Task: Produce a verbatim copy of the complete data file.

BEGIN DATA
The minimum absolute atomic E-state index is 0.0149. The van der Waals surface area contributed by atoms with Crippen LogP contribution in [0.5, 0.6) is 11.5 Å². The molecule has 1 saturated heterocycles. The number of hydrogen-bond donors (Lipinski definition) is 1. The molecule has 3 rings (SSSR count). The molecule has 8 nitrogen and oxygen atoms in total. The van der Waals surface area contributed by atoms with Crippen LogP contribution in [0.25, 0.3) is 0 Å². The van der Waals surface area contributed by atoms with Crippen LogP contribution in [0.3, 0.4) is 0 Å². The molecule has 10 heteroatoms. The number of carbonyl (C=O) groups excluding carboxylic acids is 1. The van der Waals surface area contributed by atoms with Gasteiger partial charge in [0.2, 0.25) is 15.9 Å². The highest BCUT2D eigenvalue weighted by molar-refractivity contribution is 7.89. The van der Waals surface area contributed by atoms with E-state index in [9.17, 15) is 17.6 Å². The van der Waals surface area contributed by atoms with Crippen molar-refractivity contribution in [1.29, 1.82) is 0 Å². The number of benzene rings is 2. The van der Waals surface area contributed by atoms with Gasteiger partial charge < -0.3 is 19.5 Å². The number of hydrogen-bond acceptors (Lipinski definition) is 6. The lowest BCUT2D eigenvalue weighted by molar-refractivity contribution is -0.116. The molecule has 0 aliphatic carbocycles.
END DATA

The minimum absolute atomic E-state index is 0.0149. The van der Waals surface area contributed by atoms with Crippen LogP contribution in [0.5, 0.6) is 11.5 Å². The molecule has 1 saturated heterocycles. The number of hydrogen-bond donors (Lipinski definition) is 1. The molecule has 3 rings (SSSR count). The molecule has 8 nitrogen and oxygen atoms in total. The van der Waals surface area contributed by atoms with Crippen LogP contribution in [0.25, 0.3) is 0 Å². The van der Waals surface area contributed by atoms with Crippen LogP contribution in [0.3, 0.4) is 0 Å². The molecule has 10 heteroatoms. The number of carbonyl (C=O) groups excluding carboxylic acids is 1. The van der Waals surface area contributed by atoms with Gasteiger partial charge in [0.2, 0.25) is 15.9 Å². The highest BCUT2D eigenvalue weighted by molar-refractivity contribution is 7.89. The van der Waals surface area contributed by atoms with E-state index in [9.17, 15) is 17.6 Å². The van der Waals surface area contributed by atoms with Crippen molar-refractivity contribution in [1.29, 1.82) is 0 Å². The number of benzene rings is 2. The van der Waals surface area contributed by atoms with Gasteiger partial charge < -0.3 is 19.5 Å². The number of hydrogen-bond acceptors (Lipinski definition) is 6. The lowest BCUT2D eigenvalue weighted by molar-refractivity contribution is -0.116. The molecule has 0 aliphatic carbocycles.